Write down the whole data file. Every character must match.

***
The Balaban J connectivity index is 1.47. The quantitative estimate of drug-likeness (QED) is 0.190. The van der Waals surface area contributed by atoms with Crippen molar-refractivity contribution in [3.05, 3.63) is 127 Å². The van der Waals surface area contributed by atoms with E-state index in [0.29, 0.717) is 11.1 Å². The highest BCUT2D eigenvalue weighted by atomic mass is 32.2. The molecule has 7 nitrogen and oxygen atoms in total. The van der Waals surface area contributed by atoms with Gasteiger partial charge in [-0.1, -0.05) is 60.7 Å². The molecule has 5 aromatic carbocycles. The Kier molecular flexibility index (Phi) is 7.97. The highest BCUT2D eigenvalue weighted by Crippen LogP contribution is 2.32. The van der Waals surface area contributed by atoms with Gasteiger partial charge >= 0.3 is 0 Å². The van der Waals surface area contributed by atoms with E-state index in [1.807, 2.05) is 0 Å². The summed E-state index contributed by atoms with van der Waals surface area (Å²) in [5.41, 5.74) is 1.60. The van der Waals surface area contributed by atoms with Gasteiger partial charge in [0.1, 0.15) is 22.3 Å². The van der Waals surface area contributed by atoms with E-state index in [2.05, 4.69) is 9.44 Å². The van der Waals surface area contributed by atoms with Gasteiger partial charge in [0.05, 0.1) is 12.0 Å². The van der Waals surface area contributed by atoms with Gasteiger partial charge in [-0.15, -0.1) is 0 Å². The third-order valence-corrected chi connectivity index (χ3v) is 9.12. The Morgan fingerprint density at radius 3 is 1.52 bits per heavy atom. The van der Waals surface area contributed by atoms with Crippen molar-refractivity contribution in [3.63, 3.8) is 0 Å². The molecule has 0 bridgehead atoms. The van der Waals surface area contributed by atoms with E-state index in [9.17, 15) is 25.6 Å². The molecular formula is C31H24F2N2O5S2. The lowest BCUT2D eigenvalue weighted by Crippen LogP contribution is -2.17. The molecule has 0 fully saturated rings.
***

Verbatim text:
The Balaban J connectivity index is 1.47. The quantitative estimate of drug-likeness (QED) is 0.190. The van der Waals surface area contributed by atoms with Crippen molar-refractivity contribution in [3.05, 3.63) is 127 Å². The van der Waals surface area contributed by atoms with E-state index in [0.29, 0.717) is 11.1 Å². The highest BCUT2D eigenvalue weighted by atomic mass is 32.2. The molecule has 7 nitrogen and oxygen atoms in total. The van der Waals surface area contributed by atoms with Gasteiger partial charge in [-0.1, -0.05) is 60.7 Å². The molecule has 5 aromatic carbocycles. The Kier molecular flexibility index (Phi) is 7.97. The highest BCUT2D eigenvalue weighted by Crippen LogP contribution is 2.32. The van der Waals surface area contributed by atoms with Gasteiger partial charge >= 0.3 is 0 Å². The van der Waals surface area contributed by atoms with E-state index in [1.807, 2.05) is 0 Å². The summed E-state index contributed by atoms with van der Waals surface area (Å²) in [5.41, 5.74) is 1.60. The van der Waals surface area contributed by atoms with Gasteiger partial charge in [0.1, 0.15) is 22.3 Å². The van der Waals surface area contributed by atoms with E-state index in [2.05, 4.69) is 9.44 Å². The van der Waals surface area contributed by atoms with Gasteiger partial charge in [0.05, 0.1) is 12.0 Å². The van der Waals surface area contributed by atoms with Gasteiger partial charge in [-0.15, -0.1) is 0 Å². The third-order valence-corrected chi connectivity index (χ3v) is 9.12. The Morgan fingerprint density at radius 3 is 1.52 bits per heavy atom. The van der Waals surface area contributed by atoms with Crippen molar-refractivity contribution in [3.63, 3.8) is 0 Å². The molecule has 0 bridgehead atoms. The van der Waals surface area contributed by atoms with E-state index in [9.17, 15) is 25.6 Å². The molecular formula is C31H24F2N2O5S2. The lowest BCUT2D eigenvalue weighted by Crippen LogP contribution is -2.17. The molecule has 0 fully saturated rings.